HOME » Publications » Economic Review


Vol. 55, No. 3, pp. 193-203 (2004)

“The Determinants of Height, Weight and Weight-for-height in Prewar Japan -An Analysis of Conscription Records for a North-eastern Village-”
Osamu Saito (The Institute of Economic Research, Hitotsubashi University)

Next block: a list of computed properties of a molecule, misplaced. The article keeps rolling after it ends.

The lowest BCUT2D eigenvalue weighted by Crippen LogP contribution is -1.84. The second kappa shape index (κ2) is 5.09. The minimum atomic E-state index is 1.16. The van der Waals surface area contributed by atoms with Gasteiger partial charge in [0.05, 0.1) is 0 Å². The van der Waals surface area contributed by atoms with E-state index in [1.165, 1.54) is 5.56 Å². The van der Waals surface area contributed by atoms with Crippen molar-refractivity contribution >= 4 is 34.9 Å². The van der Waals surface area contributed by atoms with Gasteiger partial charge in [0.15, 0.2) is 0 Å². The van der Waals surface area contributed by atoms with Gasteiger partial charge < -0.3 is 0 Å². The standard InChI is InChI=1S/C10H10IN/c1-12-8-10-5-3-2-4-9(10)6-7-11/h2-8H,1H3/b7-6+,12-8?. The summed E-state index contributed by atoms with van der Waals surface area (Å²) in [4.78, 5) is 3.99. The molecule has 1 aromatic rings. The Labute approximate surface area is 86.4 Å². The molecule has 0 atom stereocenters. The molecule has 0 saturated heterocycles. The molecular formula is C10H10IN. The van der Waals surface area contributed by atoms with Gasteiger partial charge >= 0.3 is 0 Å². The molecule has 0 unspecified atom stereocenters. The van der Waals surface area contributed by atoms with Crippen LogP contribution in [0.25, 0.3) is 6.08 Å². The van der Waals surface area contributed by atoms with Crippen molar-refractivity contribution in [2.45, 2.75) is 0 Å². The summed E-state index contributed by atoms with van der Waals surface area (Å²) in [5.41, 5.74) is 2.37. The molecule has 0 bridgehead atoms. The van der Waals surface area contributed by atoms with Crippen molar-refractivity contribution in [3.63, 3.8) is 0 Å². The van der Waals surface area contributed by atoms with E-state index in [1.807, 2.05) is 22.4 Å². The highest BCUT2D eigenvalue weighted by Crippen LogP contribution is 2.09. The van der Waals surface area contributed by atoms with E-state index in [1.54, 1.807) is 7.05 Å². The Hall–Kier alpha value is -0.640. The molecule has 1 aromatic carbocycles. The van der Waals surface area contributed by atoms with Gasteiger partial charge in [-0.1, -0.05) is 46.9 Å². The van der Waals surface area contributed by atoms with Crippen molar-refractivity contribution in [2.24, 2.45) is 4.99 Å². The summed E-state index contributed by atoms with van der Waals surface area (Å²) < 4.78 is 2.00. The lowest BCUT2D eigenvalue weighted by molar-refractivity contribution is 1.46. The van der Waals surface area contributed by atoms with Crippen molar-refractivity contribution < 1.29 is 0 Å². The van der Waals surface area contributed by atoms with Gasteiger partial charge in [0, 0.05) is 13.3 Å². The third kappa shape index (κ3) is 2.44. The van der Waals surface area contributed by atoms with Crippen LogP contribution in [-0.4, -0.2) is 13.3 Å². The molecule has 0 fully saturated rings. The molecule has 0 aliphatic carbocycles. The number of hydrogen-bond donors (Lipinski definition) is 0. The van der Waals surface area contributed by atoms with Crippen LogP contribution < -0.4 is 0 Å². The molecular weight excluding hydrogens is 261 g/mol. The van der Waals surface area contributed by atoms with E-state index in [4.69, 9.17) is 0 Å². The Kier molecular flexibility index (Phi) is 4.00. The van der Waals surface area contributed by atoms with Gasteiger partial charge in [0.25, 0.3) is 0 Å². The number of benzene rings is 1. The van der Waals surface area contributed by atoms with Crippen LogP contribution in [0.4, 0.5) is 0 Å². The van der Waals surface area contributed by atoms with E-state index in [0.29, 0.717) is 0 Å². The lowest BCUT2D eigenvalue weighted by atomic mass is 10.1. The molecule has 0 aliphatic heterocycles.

This anthropometric paper is an attempt to identify the determinants of height, weight and weight-for-height of an agricultural population during the early stages of economic development, in which human growth was often retarded despite the take-off of income growth. The paper suggests that in addition to the much-discussed urban penalty effect, there must have been a rural factor that counteracted an increase in gross nutritional intake. The material used for this analysis is a set of unusually detailed conscription records for 20-year-olds who were born between 1887 and 1926 in a village of north-eastern Japan. Micro-data regression analyses conducted by controlling for the father's physical status reveal that while the coefficient of farm income is estimated to have been invariably positive, there were two kinds of negative check operating. One was the individual's migration experience which increased exposure to disease and hence had a negative effect on weight measures. The other is work intensity in farming which, via women's nutritional status, exerted an adverse influence on their children's final height.